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has to be blockchain based at all right? Like that, to me is, if anything, I don't think

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eventually will be blockchain based. I think the the solutions there will just be agreed, agreed

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upon protocols, API Standards, whatever, right so that all of these meta different platforms can

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talk to each other and interact with each other. The bigger question I have from this article for

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you is, and I think no one's talking about it for whatever reason is, what is the business model

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that wins in Sebastian's vision of the metaverse here, right? So in this perfectly open,

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sort of standard, standardized Metaverse, right where big tech is not dominant. How does anyone

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make money other than through

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NFT? purchases? Right, like other than sale of cosmetics? Do we see new business models? Is it

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subscriptions is it I don't cosmetics? I mean, it could be it could be a you're the company and

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there's there's a whole rabbit hole we can go down with like Dows, and kind of how the lot of these

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Metaverse kind of blockchain plays are creating decentralized autonomous organizations and sort of

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giving power back to the people and like, maybe that is where all this heads to me that

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I'm not sure that that that we get that far. But but that is a rabbit hole, we can go down now or a

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different time. But potentially the way the way these companies make money is that just because

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they're here so early, they own so much the land they own so much of the stuff they own so much,

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they literally made the money that it's like, they just basically

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either rent the land to people, sell them more stuff, sell them things. So it's just like

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creating things within that. Because they were there early, they have all the stuff to begin

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with. And then you start parceling it out and you, you know, effectively get Fiat for giving them

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goods. But I'm not sure that it has to be a completely different business. Like I don't think

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it's a subscription model or anything like that.

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So you think business models just sort of translate over? You don't think we've seen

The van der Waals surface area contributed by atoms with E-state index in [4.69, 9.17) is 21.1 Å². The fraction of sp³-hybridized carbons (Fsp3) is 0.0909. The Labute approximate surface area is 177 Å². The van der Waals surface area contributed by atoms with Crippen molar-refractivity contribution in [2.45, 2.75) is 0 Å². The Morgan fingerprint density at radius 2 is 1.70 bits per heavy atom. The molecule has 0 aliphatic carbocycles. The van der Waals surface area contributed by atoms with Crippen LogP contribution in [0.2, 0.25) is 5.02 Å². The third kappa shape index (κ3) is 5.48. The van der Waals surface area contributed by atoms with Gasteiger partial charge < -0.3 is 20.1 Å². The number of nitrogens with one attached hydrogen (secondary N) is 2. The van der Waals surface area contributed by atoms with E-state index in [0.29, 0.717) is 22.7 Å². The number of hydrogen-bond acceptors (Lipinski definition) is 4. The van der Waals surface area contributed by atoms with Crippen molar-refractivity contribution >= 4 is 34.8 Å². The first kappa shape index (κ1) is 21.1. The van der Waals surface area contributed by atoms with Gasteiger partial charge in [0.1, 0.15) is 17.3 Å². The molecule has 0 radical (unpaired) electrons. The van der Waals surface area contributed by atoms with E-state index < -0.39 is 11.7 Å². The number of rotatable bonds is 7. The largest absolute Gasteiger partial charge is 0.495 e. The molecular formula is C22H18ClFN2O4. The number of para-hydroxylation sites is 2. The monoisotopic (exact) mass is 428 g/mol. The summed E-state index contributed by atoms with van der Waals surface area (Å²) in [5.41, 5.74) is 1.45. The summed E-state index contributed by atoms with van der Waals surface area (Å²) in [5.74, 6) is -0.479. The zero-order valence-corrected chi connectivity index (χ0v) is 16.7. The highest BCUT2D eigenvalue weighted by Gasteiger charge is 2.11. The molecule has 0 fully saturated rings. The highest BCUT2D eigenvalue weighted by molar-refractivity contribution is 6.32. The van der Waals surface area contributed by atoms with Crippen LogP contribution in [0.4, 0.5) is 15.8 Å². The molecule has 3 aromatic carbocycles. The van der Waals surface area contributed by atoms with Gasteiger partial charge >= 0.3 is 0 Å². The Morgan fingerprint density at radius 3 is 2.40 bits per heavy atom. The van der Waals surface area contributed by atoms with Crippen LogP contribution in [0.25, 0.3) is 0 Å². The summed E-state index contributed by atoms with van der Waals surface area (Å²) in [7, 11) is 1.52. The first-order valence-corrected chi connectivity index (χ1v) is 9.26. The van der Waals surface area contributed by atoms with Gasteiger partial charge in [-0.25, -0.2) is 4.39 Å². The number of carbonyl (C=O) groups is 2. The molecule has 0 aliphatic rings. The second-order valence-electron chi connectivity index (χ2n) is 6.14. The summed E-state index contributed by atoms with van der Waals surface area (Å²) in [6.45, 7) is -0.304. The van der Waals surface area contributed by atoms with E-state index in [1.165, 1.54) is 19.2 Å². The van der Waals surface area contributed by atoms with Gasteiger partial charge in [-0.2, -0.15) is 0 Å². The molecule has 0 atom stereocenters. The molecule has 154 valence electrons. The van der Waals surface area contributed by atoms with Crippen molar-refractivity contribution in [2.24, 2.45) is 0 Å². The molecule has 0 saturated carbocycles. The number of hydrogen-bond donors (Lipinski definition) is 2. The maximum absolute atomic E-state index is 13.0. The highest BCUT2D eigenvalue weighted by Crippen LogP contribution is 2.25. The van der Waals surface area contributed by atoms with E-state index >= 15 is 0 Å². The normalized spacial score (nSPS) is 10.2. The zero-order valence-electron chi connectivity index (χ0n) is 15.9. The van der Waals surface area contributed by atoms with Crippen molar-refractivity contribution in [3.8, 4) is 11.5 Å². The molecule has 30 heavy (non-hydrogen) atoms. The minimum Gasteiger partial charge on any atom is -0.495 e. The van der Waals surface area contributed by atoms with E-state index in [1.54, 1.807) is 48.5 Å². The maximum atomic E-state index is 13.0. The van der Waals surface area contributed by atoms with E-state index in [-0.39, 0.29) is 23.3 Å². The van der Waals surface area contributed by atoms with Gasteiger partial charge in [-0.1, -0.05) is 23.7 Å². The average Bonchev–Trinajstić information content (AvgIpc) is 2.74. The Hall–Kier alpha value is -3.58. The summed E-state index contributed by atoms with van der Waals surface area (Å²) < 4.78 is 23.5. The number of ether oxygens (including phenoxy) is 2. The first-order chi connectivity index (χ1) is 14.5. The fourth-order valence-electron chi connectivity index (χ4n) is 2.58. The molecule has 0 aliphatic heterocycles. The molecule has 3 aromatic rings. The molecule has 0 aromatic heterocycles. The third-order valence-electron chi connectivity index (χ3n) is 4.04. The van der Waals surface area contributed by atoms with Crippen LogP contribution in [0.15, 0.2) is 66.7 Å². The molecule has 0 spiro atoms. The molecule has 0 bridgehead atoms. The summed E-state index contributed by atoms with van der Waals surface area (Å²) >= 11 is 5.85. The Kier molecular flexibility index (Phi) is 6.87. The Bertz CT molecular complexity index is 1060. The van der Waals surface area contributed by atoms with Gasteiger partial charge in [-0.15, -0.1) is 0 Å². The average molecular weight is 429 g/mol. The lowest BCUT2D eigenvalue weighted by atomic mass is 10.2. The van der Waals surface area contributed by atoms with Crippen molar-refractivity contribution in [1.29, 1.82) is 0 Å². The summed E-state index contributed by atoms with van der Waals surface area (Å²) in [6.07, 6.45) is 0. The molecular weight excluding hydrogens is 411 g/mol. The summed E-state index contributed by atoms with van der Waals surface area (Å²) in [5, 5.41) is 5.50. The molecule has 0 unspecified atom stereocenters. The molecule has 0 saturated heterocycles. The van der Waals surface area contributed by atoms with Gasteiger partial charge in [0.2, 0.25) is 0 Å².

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completely new ways of thinking about how these how completely open meta versus make money?

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Why does that? Why would it be? I guess different because it's completely open. Like someone still

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has to, I guess the openness doesn't necessarily to me mean anything besides Hey, everyone like

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that ownership rather than being in a database owned by a company. It's in a database, or a

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blockchain not owned by anyone.

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But I think like the the sort of basic economic tenets of like, buying and selling goods would

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still apply. I yeah, I mean, I've heard theory, I've heard a lot of people believe that it's still

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going to be like ad driven like most of the internet, right? But fundamentally,

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all the talk about NF T's and everything else is going to be dwarfed by the amount of advertising

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dollars, you know, that are going to be, you know, pumped into these new these new worlds. And I, you

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know, I could, I could make all of those arguments. I'm just curious. Everything, if we get

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to a world where everything digital, it's almost like, Who are you selling the at? You're selling

Unknown:

ads to buy digital goods? Right? Yeah. Are you selling the ads to the owner of the platform,

Unknown:

they're still someone's gonna buy the digital goods. So you have digital, you'll effectively

Unknown:

have companies selling digital goods that I guess are advertising to, you know, whoever owns the

Unknown:

platform. But in order for that, in order for it to be worth it for them to buy the digital ad,

Unknown:

that would also have to be a digital economy based on buying and selling digital goods. You know?

Unknown:

Yeah, no question. Right. But but the I also believe in this, we just talked about it, right.